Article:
EDMONTON — Believe it or not, Red Deer Rebels standout forward Ryan Nugent-Hopkins had plenty in common with all of the 16-year-olds who were finding their way in the Western Hockey League during the 2009-10 season.
While the Burnaby, B.C., product was virtually in a class of his own in terms of talent, Nugent-Hopkins was still just another wide-eyed youngster trying to make a name for himself hundreds of kilometres from home.
“It was pretty tough trying to adjust to leaving home and everything else, but I had a great billet family and the guys (Rebels teammates) made me feel like part of the group right away,” Nugent-Hopkins said Wednesday, after receiving the Jim Piggott Memorial Trophy as the WHL rookie of the year during the league’s awards luncheon at the West Edmonton Mall Fantasyland Hotel.
“I started to feel at home pretty quickly. It was difficult being away from my family, but eventually Red Deer felt like a second home. I was just trying to adjust to the league and to get this award is pretty exciting to go with the overall experience of my first year as a Rebel.”
Nugent-Hopkins, who celebrated his 17th birthday earlier this month, was the Rebels’ second-leading scorer with 24 goals and 65 points in 67 games. But he didn’t pinpoint any individual accomplishments while identifying his rookie-season highlights.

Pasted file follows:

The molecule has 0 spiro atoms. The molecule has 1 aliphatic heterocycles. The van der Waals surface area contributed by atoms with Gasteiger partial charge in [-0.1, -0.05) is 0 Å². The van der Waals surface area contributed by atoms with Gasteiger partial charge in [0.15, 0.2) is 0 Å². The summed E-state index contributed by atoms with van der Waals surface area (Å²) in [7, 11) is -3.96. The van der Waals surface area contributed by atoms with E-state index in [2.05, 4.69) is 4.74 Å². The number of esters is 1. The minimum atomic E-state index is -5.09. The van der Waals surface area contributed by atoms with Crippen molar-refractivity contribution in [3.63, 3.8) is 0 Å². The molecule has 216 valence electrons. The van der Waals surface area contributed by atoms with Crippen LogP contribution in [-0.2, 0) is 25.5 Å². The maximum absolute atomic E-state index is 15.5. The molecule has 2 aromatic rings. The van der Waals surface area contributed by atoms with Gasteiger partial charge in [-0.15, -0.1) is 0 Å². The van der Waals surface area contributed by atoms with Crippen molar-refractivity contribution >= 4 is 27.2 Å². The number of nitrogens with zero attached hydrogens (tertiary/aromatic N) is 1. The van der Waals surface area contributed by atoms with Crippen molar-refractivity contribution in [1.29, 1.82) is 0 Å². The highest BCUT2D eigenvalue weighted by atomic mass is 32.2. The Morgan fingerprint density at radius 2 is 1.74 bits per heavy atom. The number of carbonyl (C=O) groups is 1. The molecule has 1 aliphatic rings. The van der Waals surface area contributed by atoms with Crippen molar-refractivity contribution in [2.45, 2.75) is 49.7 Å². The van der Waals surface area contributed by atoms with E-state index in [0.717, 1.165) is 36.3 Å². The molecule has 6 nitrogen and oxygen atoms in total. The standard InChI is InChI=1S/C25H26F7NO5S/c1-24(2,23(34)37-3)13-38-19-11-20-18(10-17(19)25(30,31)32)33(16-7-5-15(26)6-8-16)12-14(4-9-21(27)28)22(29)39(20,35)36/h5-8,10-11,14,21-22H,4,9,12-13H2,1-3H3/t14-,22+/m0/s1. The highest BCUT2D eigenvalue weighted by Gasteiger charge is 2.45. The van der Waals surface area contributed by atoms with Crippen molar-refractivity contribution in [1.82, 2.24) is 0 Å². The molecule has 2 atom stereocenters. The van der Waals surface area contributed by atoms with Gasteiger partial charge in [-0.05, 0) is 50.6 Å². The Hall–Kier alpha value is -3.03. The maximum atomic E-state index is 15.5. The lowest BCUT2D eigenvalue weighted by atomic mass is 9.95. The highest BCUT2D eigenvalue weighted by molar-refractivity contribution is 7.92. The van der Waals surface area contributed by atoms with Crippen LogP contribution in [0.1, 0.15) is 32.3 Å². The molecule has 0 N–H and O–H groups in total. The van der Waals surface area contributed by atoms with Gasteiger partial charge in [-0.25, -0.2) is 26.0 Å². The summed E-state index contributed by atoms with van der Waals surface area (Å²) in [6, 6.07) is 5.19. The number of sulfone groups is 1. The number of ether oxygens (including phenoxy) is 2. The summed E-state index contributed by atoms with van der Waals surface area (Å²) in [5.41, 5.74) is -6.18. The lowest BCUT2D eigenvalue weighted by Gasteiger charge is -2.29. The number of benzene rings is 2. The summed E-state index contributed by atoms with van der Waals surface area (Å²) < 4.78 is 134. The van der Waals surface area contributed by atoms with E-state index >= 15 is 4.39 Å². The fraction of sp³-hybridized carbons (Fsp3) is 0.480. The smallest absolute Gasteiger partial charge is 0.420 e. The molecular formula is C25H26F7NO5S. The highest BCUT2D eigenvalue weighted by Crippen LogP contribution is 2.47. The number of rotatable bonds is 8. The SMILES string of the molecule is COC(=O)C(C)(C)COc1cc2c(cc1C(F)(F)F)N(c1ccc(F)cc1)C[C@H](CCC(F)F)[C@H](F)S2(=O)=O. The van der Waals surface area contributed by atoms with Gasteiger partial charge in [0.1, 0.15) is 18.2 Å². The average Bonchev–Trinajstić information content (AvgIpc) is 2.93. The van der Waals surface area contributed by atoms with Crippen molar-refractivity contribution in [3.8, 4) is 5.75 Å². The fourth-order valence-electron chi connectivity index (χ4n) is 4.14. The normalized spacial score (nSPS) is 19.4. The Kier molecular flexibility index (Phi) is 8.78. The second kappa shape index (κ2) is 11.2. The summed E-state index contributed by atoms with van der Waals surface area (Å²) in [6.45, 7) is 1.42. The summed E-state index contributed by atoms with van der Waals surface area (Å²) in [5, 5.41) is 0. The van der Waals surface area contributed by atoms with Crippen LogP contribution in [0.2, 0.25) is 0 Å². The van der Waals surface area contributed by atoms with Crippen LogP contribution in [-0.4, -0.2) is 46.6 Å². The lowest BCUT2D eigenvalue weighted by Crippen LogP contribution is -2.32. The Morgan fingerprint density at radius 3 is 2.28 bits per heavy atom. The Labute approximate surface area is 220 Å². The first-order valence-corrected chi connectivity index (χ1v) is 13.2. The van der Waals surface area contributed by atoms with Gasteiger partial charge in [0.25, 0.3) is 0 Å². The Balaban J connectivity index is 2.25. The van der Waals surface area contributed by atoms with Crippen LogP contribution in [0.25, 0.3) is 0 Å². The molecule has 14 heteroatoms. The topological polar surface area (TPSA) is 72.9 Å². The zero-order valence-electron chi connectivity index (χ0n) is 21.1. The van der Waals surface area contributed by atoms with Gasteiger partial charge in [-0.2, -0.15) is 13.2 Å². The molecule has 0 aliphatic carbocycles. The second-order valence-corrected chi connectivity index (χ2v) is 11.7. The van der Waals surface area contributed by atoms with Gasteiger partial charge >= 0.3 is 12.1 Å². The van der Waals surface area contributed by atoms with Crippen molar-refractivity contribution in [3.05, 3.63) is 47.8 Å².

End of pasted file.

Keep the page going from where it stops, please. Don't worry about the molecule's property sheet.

“It was just a whole bunch of things, but the best were the couple of really good winning streaks. Those were exciting times for our team,” he said.
Nugent-Hopkins is already itching to return to Red Deer and help the Rebels take the next step towards a WHL championship.
“Definitely, next season should be huge for our team,” he insisted. “We have a lot of guys returning, so we’re going to be older and bigger and better. It should be a good year.”
Rebels head coach/vice-president of hockey operations Jesse Wallin fully expected that Nugent-Hopkins would be chosen as the league’s top freshman over Western Conference nominee and fellow 16-year-old Shane McColgan of the Kelowna Rockets.
“As tremendous an honour as this is for him (Nugent-Hopkins), I don’t think it’s a surprise to anyone,” said Wallin, who expected greatness from the first overall pick in the 2008 WHL bantam draft, especially after he led the BC Major Midget Hockey League in scoring as a 15-year-old in 2008-09 and dazzled during a five-game, six-point (2g,4a) stint with the Rebels.
“When he stepped in as a full-time player last fall the expectations were so high for him,” said Wallin. “Did he exceed those expectations? It’s hard to say. He certainly did everything we expected of him and yet it just seems that the sky is the limit for him.
“Ryan has a tremendous head on his shoulders. He’s a tremendous teammate and a very competitive kid, and we’re just really happy for him and proud of him for getting this recognition.”
While Nugent-Hopkins’ talent is undeniable, Wallin agreed that it’s his humble approach that helps make the young star a special player and a special person.
“His personality is what’s going to carry him forward. That’s what’s kind of going to separate him from other young players, in my mind,” said Wallin. “There’s a lot of kids with ability, but when you get to this level and move beyond it’s about how you manage certain things, how you carry yourself and your desire to improve and get better.
“He’s not a real outspoken young man, but he has really strong leadership qualities with the way he carries himself. He’s very well respected and with his character, if he continues to develop his talents, I think he’s got a tremendous future ahead of him.”